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What Is a Community property? Definition, Uses and Importance.

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“Community property” is a legal term that refers to how property and income obtained during a marriage are treated. Community property laws directly impact the probate procedure and the determination of inheritance.

All assets (including income) acquired or gained during a marriage are presumed to be the property of both spouses. In this system, everything a husband and wife acquire once they are married is owned equally (fifty-fifty) by both, regardless of who provided the money to purchase the asset or whose name the asset is held in.

Importance of community property

The idea of community property was developed to protect the right of married couples.

How the community property work

As a first step, it covers all income made or gained during the marriage in a community property state by one or both partners. All earned income (called “community income”), property purchased with community revenue, savings, and retirement accounts. Debts are included in the total to be divided because they are considered a part of community property.

Property purchased after a legal separation is not considered community property, even if both partners possessed it before marriage. If one spouse receives a gift or an inheritance during the marriage, that gift or inheritance is not included.

Any debts incurred before the marriage are solely the responsibility of the individual who incurred them. The portion of the property purchased using communal funds is deemed shared, while the part purchased using individual funds is not.

In general, unless the parties agree otherwise, a court in a community property state will divide all other assets equally in the event of a divorce. This often necessitates the sale of any shared property to split the proceeds amongst the former partners.

Will probate be necessary for a community property state? Find out in this detailed article when probate may be unnecessary.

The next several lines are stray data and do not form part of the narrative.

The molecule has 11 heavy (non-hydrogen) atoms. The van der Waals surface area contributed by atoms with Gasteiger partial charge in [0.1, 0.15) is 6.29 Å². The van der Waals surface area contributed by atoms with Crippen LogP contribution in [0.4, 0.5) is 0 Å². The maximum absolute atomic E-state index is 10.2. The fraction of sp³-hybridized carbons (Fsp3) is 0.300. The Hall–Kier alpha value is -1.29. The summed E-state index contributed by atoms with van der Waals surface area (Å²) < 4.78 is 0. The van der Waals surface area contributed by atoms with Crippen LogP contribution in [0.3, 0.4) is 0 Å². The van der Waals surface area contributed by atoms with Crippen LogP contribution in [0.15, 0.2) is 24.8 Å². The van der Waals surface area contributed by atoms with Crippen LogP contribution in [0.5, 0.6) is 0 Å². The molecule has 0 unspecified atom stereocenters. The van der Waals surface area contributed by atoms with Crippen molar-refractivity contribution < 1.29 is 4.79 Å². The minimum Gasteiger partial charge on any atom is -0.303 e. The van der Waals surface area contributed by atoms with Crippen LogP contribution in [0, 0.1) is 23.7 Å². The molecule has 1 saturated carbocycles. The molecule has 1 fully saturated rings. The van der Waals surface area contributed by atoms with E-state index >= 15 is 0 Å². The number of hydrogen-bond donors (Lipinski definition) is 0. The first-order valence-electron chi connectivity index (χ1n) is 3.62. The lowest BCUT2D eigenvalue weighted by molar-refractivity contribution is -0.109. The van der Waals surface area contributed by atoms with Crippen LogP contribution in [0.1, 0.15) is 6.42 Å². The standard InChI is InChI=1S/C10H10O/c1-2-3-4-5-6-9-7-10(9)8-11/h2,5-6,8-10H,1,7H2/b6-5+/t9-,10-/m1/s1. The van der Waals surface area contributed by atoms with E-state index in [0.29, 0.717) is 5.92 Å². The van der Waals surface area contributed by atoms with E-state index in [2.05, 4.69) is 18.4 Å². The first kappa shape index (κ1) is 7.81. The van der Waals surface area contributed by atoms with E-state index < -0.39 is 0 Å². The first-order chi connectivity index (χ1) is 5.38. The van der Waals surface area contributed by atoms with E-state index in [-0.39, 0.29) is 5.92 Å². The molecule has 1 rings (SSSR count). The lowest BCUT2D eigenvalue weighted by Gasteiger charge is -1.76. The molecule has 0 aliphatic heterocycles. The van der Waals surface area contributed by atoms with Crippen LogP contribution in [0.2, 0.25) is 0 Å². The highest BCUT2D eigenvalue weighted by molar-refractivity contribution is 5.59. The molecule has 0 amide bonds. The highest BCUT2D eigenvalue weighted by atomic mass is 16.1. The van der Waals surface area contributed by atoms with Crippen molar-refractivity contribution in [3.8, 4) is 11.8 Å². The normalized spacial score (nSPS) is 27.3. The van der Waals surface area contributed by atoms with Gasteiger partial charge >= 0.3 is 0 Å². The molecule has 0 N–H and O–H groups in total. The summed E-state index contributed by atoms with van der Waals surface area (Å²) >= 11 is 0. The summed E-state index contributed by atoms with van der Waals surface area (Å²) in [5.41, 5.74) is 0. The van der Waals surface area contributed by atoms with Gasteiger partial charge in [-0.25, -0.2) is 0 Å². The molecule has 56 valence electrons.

Difference between common property and property in a common law marriage

For example, in a common-law state, if one spouse acquires a car or boat and the title is only in their name, the vehicle or boat becomes their property. In comparison, if the couple resided in a community property state, the vehicle would instantly become the property of both spouses unless the individual who purchased it paid for it with their independent assets.

A common law property state divides marital assets in a divorce. The notion of fair distribution is at the heart of everything. Some argue that property ownership is fundamentally unfair because of the disparities in a couple’s financial demands, ages and health, and degrees of educational attainment and employment readiness that exist between them.

Fairness, but not equal distribution, can be achieved by taking these considerations into account. To make a settlement equitable to both parties in some of these states, some judges may demand that one spouse use their own property.

On their own or with the help of a neutral person, such as a mediator, divorcing couples generally work out how they wish to divide their assets and obligations. Couples who can’t agree on property partition will have their case heard by a court, which will use state law.

The lifespan of community property

A married couple in a state where community property applies has the money and assets they’ve accrued during their marriage as “community property.”

This indicates that each spouse is entitled to an equal one-half share of the property (regardless of how property is titled). If a spouse dies without a will, the surviving spouse inherits the deceased spouse’s part of the community property depending on the duration of the probate. This ownership is for life.

History of community property

Wives in ancient Rome had little property rights; whatever they possessed became the property of their husbands upon marriage. Copartnership-in-acquisition systems existed in parts of Spain, France, and Germany. Under English common law, wives were regarded as extensions of their husbands and were not permitted to hold property.

The community-property system categorizes property acquired as community or separate, regardless of the partners’ declarations—although contractual provisions between husband and wife may vary this classification. Separate property must be held and used by one spouse solely. Generally, property obtained before marriage does not become community property. Most community-property statutes define what property acquired after marriage is deemed separate and what property is considered common.

The classification of the property is determined by common sense. For instance, both spouses’ earnings are community property, whereas gifts to one spouse are considered separate property. Generally, any property-related profits (rent, interest, or dividends) are classified according to the type of property that generates them.

Where community and separate property are combined, the entire thing is believed to be community property unless a sizable portion is separated. In cases involving property classification, the presumption is always favoring the communal category.

Previously, the spouse had the exclusive power to control community property, but numerous statutes have reduced this privilege.


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